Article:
The Storyteller’s Mission with Zena Dell Lowe

What Writers Need to Know to Avoid Getting Scammed by Hollywood

January 13, 2022 Zena Dell Lowe Season 2 Episode 20
The Storyteller’s Mission with Zena Dell Lowe
What Writers Need to Know to Avoid Getting Scammed by Hollywood
Show Notes Transcript

S2 E20 – What Writers Need to Know to Avoid Getting Scammed by Hollywood

I was recently contacted by an editor on Facebook Messenger, asking for my feedback on a deal that somebody was trying to make with her client. Apparently they were offering really huge option terms on the gal's novel, like $350,000, which is ridiculous. And then they added, "But everybody has to pay the casting director $3,000." Everybody was being required to pay the casting director for casting. I mean it's just unbelievable how horrible this is. I answered her, "This is a scam. Run run run run, and then report them because this is absolutely a scam." 

But this is not the first time I've been asked about things like this, so I thought I would take a moment to explain how writers can avoid getting scammed by offers like these, and what red flags to look at to know the person isn't legit. If somebody comes to you and claims to be a producer who wants to option your script or your novel, what should you expect? What do these things even mean? What are some of the basic terms and procedures of the entertainment industry that writers should know so that they can avoid getting ripped off? 

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WHAT'S NEXT? Join us next Thursday, when we dive into Part 3: What does your Protagonist Need?


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THE STORYTELLER’S MISSION WITH ZENA DELL LOWE

S2 E20. What Writers Need to Know to Avoid Getting Scammed by Hollywood

PODCAST TRANSCRIPT

 

Published January 13, 2022

 

00:00

INTRO: Hello, and welcome to The Storyteller's Mission with Zena, Dell Lowe, a podcast for artists and storytellers about changing the world for the better through story. 

 

00:09

TOPIC INTRODUCTION: So recently, I got a message from a friend of mine on Facebook Messenger, asking for my feedback on a deal that somebody was trying to make with one of her clients. Apparently, the people in question were offering really huge option terms, like $350,000 for this person's novel, which is ridiculous. And then they added, "But everybody would have to pay the casting director $3,000." So everybody was being required to pitch in and pay the casting director to cast the film. This kind of thing is unbelievable. Because this is such a ripoff. What was happening to her client was a complete scam. So I answered and said, "No, this is a scam. Run, run, run, run, run. And then report them. It is an absolute scam." 

 

01:04

But this is not the first time I've been asked to speak up about things like this, or that I've been asked about things like this. So I thought it would be worthwhile to take a little bit of time and explain how does the business work? How does the film industry work? What is the order? What are the terms? What are the expectations? How do you get an independent project made? If somebody comes to you and claims to be a producer who wants to option your script or novel, what should you expect? What is legitimate for you to expect? Why would they option it? What does that even mean? Is it a purchase? What are these things? And what are some of the basic terms and procedures of the entertainment industry, so that writers who are either working in the entertainment industry, or who are outside of the entertainment industry, but want their novels to be made into a movie, don't get ripped off, don't get scammed, and so that they also don't miss out on legitimate opportunities, because they're too afraid of getting ripped off. So you need to understand some basics of the business.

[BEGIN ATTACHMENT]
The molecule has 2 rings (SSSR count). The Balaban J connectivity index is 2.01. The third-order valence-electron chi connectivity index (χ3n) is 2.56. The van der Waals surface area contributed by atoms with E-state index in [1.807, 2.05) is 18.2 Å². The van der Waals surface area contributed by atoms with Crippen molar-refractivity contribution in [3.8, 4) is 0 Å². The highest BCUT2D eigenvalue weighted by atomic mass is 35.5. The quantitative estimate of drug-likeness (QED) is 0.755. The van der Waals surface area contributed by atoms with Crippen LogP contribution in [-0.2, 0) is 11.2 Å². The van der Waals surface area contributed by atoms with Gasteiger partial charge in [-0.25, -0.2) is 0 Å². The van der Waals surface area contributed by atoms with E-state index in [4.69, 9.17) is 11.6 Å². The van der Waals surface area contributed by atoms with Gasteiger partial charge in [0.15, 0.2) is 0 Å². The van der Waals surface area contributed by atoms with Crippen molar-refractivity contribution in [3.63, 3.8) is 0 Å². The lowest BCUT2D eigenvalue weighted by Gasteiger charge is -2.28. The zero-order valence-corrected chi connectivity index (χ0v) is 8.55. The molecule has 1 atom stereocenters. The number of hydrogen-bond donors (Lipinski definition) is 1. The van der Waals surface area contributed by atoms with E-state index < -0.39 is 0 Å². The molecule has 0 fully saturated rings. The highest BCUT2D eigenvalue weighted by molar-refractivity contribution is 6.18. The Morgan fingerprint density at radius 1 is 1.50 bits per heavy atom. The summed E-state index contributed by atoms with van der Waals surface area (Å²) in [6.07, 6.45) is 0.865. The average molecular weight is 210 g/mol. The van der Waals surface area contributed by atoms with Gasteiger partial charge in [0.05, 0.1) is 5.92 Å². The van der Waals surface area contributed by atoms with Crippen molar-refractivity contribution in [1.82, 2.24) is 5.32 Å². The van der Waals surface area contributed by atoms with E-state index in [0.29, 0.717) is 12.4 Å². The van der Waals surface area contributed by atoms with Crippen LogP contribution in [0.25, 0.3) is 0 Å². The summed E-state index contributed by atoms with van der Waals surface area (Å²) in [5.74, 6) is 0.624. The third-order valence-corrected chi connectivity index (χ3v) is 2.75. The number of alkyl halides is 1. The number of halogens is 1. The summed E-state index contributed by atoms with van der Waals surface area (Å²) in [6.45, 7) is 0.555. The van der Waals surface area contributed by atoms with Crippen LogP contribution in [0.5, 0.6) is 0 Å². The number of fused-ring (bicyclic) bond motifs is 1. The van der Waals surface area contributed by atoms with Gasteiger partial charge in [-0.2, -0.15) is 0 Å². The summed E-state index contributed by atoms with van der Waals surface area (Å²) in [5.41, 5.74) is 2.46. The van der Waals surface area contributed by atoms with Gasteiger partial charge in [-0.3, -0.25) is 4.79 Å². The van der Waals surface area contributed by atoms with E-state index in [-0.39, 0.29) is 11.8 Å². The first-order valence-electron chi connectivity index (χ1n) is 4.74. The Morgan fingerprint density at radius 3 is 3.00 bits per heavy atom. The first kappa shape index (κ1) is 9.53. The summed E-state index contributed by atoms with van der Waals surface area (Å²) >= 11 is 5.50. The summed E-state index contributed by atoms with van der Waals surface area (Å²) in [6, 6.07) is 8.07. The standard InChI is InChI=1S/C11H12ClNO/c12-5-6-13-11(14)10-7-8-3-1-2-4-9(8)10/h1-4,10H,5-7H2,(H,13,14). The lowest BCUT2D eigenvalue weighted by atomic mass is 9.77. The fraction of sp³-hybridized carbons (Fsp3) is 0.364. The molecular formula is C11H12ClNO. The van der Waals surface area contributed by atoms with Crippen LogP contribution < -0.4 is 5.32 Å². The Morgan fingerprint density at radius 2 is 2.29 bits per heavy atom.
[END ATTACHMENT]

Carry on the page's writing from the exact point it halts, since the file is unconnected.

02:16

PRESENTATION: Now before I go into that, I want to share a couple of other things that have come up over the last year or so where I've been asked to weigh in on something. A friend of mine reached out to me about an opportunity that she'd been offered by a company called access media group about the "Hollywood screenplay project." Now, this claimed to be owned by a guy named Ron Curtis. If he's a real person, Shame on him, and he said that her recent book caught his eye. And as they narrow down the list to present potential films to financiers, they wanted to include it on that list. So Ron said they'd come across her book in a catalogue and offered her a chance to be interviewed by Rick Bratton on This Week in America, which was broadcast to 10 million people; available for her to post anywhere. Additional promotion provided by Ron's company, normally 3k she could get it for just $1,500. Regarding the Hollywood screenplay project, Ron said that they would create a screenplay to present to 4000 Hollywood execs; listed all the big names in Hollywood. Normally 10k, but she could get it for just 3k. He sent a few This Week in America broadcasts, which shows Rick Bratton with a wide variety and range of contacts and guests and millions of viewers. This part felt very alluring to her, like a carrot hanging from the proverbial stick, even though she felt like he'd been reading from a script the whole time. 

 

04:00

So writers: please hear me on this. This is a scam. A scam scam, scam scam scam. This is not how Hollywood works. This man and his company are not legit. Do not be tricked into giving anyone like this your money. 

 

04:18

And there's a couple of indications here, a couple of language usages that are just dead giveaways, indicators that it's a scam. Like, we're going to "create" a screenplay. I mean, that's just not the right language for this. Also, the fact that he found her book in a catalogue. That's not where legitimate producers are looking for viable film project material. He probably hadn't even read it. He just saw that she was an author who had a novel, probably assumed (because who wouldn't want their novel turned into a feature film?), and so she was an easy target that they were trying to scam.